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Details for Forest and Conservation Technicians


Compile data pertaining to size, content, condition, and other characteristics of forest tracts, under direction of foresters; train and lead forest workers in forest propagation, fire prevention and suppression. May assist conservation scientists in managing, improving, and protecting rangelands and wildlife habitats, and help provide technical assistance regarding the conservation of soil, water, and related natural resources.


  • Train and lead forest and conservation workers in seasonal activities, such as planting tree seedlings, putting out forest fires and maintaining recreational facilities.
  • Monitor activities of logging companies and contractors.
  • Select and mark trees for thinning or logging, drawing detailed plans that include access roads.
  • Thin and space trees and control weeds and undergrowth, using manual tools and chemicals, or supervise workers performing these tasks.
  • Manage forest protection activities, including fire control, fire crew training, and coordination of fire detection and public education programs.
  • Survey, measure, and map access roads and forest areas such as burns, cut-over areas, experimental plots, and timber sales sections.
  • Patrol park or forest areas to protect resources and prevent damage.
  • Provide information about, and enforce, regulations such as those concerning environmental protection, resource utilization, fire safety and accident prevention.
  • Keep records of the amount and condition of logs taken to mills.
  • Supervise forest nursery operations, timber harvesting, land use activities such as livestock grazing, and disease or insect control programs.
  • Issue fire permits, timber permits and other forest use licenses.
  • Develop and maintain computer databases.
  • Measure distances, clean site-lines, and record data to help survey crews.
  • Plan and supervise construction of access routes and forest roads.
  • Provide forestry education and general information, advice, and recommendations to woodlot owners, community organizations, and the general public.
  • Perform reforestation, or forest renewal, including nursery and silviculture operations, site preparation, seeding and tree planting programs, cone collection, and tree improvement.
  • Conduct laboratory or field experiments with plants, animals, insects, diseases and soils.
  • Provide technical support to forestry research programs in areas such as tree improvement, seed orchard operations, insect and disease surveys, or experimental forestry and forest engineering research.
  • Inspect trees and collect samples of plants, seeds, foliage, bark and roots to locate insect and disease damage.
  • Install gauges, stream flow recorders, and soil moisture measuring instruments, and collect and record data from them to assist with watershed analysis.


  • Realistic - Realistic occupations frequently involve work activities that include practical, hands-on problems and solutions. They often deal with plants, animals, and real-world materials like wood, tools, and machinery. Many of the occupations require working outside, and do not involve a lot of paperwork or working closely with others.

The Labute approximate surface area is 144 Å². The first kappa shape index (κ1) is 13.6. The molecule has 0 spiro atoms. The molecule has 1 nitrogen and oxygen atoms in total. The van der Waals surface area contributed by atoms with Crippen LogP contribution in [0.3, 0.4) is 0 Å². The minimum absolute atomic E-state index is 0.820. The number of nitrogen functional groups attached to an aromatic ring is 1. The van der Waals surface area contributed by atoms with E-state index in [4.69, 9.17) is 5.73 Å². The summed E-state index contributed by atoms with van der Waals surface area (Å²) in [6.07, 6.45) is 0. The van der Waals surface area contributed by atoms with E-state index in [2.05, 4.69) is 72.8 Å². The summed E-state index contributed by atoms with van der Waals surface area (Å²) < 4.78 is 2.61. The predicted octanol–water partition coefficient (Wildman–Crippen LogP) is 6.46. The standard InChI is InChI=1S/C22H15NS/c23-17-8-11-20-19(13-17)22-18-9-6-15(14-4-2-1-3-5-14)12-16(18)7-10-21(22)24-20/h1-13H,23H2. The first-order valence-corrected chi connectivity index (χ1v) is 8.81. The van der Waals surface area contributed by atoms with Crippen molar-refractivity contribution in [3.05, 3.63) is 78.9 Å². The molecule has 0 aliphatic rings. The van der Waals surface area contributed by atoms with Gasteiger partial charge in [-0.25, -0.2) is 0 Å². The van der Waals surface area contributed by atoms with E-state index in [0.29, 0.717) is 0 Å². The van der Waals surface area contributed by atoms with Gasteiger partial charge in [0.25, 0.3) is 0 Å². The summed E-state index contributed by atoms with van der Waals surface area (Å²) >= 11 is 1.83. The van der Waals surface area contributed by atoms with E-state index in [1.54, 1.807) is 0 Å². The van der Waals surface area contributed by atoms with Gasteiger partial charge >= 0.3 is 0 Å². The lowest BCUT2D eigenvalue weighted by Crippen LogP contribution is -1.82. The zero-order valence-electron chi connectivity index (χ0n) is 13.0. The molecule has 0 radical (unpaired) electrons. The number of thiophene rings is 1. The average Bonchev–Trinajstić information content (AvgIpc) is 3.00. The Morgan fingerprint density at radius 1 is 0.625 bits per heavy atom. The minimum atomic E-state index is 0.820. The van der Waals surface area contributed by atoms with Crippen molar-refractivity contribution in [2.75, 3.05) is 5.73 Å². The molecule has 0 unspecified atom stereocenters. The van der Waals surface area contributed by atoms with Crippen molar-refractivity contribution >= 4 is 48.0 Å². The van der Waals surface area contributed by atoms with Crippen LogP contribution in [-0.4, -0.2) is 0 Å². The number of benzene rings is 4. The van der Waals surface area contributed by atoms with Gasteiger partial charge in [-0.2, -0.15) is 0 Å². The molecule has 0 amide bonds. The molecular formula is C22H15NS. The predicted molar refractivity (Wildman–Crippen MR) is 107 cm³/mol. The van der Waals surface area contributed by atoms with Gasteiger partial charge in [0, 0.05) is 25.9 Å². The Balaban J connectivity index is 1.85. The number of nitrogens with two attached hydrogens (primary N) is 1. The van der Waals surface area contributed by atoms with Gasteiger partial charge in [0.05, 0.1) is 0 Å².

• Investigative - Investigative occupations frequently involve working with ideas, and require an extensive amount of thinking. These occupations can involve searching for facts and figuring out problems mentally.
  • Enterprising - Enterprising occupations frequently involve starting up and carrying out projects. These occupations can involve leading people and making many decisions. Sometimes they require risk taking and often deal with business.

Education, Training, Experience

  • Education - Most occupations in this zone require training in vocational schools, related on-the-job experience, or an associate's degree.
  • Training - Employees in these occupations usually need one or two years of training involving both on-the-job experience and informal training with experienced workers. A recognized apprenticeship program may be associated with these occupations.
  • Experience - Previous work-related skill, knowledge, or experience is required for these occupations. For example, an electrician must have completed three or four years of apprenticeship or several years of vocational training, and often must have passed a licensing exam, in order to perform the job.



  • Reading Comprehension - Understanding written sentences and paragraphs in work related documents.
  • Active Listening - Giving full attention to what other people are saying, taking time to understand the points being made, asking questions as appropriate, and not interrupting at inappropriate times.
  • Speaking - Talking to others to convey information effectively.
  • Critical Thinking - Using logic and reasoning to identify the strengths and weaknesses of alternative solutions, conclusions or approaches to problems.
  • Monitoring - Monitoring/Assessing performance of yourself, other individuals, or organizations to make improvements or take corrective action.
  • Coordination - Adjusting actions in relation to others' actions.
  • Judgment and Decision Making - Considering the relative costs and benefits of potential actions to choose the most appropriate one.

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